King: Bingo rules ‘illegal’
Published 12:00 am Friday, January 15, 2010
In a letter sent to Florala’s city attorney Thursday, Attorney General Troy King said Florala city officials do not have the authority to pass rules and regulations allowing electronic bingo and that only paper-card bingo is permitted within the city.
The letter sent to city attorney Wes Laird confirms that state and local legislation allows bingo in Covington County under certain provisions. King stated in the letter that “bingo” has been interpreted by the state as “(t)he game where numbers or symbols on a card are matched with numbers and symbols selected at random.”
King, who has not taken a stance against electronic gaming in other parts of the state, argued that the state of Alabama has “consistently interpreted the word ‘card’ as limiting bingo to a physical card.”
“In other words, until there is a change in the laws of the State of Alabama, bingo in the City of Florala is limited, by the plain language of the amendment, to physical, paper ‘cards,’” King stated. “Regardless of whether or not the county commission has chosen to regulate bingo, it does not empower a city or municipality in Covington County to pass rules and regulations allowing for electronic bingo.”
Monday, the Florala City Council unanimously adopted an ordinance setting the minimum standards to establish an electronic gaming facility in Florala. These standards include a minimum of 500 machines, at least 20,000-square-feet of facility floor space and at least one restaurant and hotel.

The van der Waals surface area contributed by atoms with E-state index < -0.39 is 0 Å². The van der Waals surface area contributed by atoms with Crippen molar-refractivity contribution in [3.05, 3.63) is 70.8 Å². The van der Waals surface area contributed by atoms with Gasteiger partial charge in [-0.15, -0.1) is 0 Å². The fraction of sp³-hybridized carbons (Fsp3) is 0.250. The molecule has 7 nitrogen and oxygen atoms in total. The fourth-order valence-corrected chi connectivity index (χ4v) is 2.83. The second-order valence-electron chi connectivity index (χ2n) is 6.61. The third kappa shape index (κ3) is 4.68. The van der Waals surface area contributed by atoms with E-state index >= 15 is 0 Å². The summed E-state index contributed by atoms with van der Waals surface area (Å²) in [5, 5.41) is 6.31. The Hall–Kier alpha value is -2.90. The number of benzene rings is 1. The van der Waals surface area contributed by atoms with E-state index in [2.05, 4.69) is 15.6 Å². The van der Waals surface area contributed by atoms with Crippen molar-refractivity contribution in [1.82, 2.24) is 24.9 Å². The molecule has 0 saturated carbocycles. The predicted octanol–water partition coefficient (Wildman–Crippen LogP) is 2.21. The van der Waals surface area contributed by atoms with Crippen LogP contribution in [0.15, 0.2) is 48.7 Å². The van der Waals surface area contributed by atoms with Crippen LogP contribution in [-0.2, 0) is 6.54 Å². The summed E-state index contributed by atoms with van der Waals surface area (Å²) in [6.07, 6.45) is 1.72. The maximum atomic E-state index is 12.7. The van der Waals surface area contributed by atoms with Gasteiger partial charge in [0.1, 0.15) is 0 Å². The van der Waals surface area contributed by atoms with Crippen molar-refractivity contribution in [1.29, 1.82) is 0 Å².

Laird said Florala’s action didn’t “allow” electronic bingo in Florala, but in fact limits electronic bingo.
He said bingo is already allowed in the county, and that Florala began considering passing an ordinance regulating it after hearing of interest in establishing a gaming facility there.
“So the attorney general thinks we should just take whatever we get in Florala,” Laird said. “He doesn’t think we should tax it?”
Mayor Robert Williamson said King’s opinion “doesn’t deter (the) exploration of this option.”
“The city understood, from the beginning, that things like this would surface — question marks on interpretations of the law,” Williamson said. “It’s a legal matter we’re letting the city attorney handle.
“But our goal from the start has been economic development,” he said. “It’s an opportunity, and we believe that electronic bingo is worthy of exploration. We aren’t deterred at all.”